In patients with juvenile idiopathic arthritis (JIA), persistence is significantly longer among those initiating a tumor necrosis factor inhibitor (TNFi) as their first biologic agent compared with those initiating a non-TNFi, according to study results published in Rheumatology (Oxford).
Researchers sought to assess the effectiveness and persistence of TNFi vs non-TNFi among patients with newly diagnosed JIA after the initiation of a biologic disease-modifying antirheumatic drug (bDMARD).
A cohort study was conducted between January 1, 2009, and December 31, 2018, using longitudinal patient-level data from a large Midwestern US pediatric rheumatology hospital. Data were obtained from patients’ electronic medical records (EMRs), including demographics, medical history, laboratory results, prescription drugs, and disease outcomes.
Over the 10-year period, the EMRs included a total of 2082 patients diagnosed with JIA. All eligible study participants were aged less than 19 years, had a diagnosis of nonsystemic JIA, received at least 1 dose of a bDMARD, and had 1 or more follow-up visits. Overall, the researchers identified 6 disease subcategories of nonsystemic JIA, including oligoarthritis, polyarthritis rheumatoid factor (RF)-positive, polyarthritis RF-negative, enthesitis-related arthritis, psoriatic arthritis, and undifferentiated JIA.
In the current study, persistence was defined by the duration from initiation to discontinuation of treatment. Treatment initiation — also known as the index date — was defined as the date on which a patient first was prescribed (ie, their first-ever or second-ever) a biologic agent. Treatment response was assessed using the clinical Juvenile Disease Activity Score with active joint counts truncated at 10 (cJADAS-10).
Of 667 patients with nonsystemic JIA, 614 (92.0%) received a TNFi as their first biologic treatment. Of the bDMARDs, etanercept was the most frequently prescribed (n=412; 67.1%), followed by adalimumab (n=169; 27.5%). Approximately 5% of participants received off-label bDMARDs as their first-course therapy and more than 20% received off-label bDMARDs as their second-course therapy. Overall, 7.3% of participants received at least 4 bDMARDs.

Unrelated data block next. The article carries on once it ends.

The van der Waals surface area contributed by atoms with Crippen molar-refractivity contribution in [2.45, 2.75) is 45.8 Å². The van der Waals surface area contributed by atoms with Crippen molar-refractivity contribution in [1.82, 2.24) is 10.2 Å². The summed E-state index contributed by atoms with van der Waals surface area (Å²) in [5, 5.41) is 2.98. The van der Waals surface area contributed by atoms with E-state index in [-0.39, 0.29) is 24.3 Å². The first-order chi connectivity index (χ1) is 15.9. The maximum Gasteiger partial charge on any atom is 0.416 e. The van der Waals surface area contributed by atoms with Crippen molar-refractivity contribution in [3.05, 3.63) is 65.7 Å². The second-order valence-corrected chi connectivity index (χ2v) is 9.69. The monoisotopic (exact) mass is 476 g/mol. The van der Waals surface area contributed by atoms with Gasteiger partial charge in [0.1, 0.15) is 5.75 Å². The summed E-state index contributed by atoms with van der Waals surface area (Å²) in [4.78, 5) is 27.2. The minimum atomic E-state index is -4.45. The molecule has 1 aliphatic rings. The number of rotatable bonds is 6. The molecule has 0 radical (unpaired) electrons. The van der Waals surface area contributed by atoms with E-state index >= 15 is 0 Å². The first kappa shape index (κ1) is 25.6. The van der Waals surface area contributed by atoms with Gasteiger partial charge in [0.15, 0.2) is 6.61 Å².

Study results showed that the median persistence of the first-course bDMARD was
320 days, with the persistence of the TNFi being significantly longer than that of the non-TNFi (395 vs 320 days, respectively; P =.010). At the 6-month follow-up visit, the cJADAS reduction was significantly greater among TNFi users compared with non-TNFi users (6.6 reduction; 95% CI, 5.7-7.5 reduction vs 3.0 reduction; 95% CI, 1.5-4.6 reduction, respectively; P <.0001). Further, at the 12-month follow-up, no significant differences were observed between treatment with a TNFi vs non-TNFi.
Study limitations included the existence of unmeasured confounding factors, such as comorbidities, that could have affected treatment and disease outcomes; the limited number of patients receiving non-TNFi as a first-line biologic; and the inability to determine medication adherence.
Researchers concluded, “Further studies should focus on real-world effectiveness and safety to more precisely evaluate the various benefits and detriments of newly approved biologic therapy, especially in a large population, so that first-line therapy can be more appropriately prescribed and switching between medications can be reduced.”
Yue X, Huang B, Hincapie AL, et al. Comparative effectiveness and persistence of TNFi and non-TNFi in juvenile idiopathic arthritis: a large pediatric rheumatology center in US. Rheumatology (Oxford). Published online December 28, 2020. doi:10.1093/rheumatology/keaa877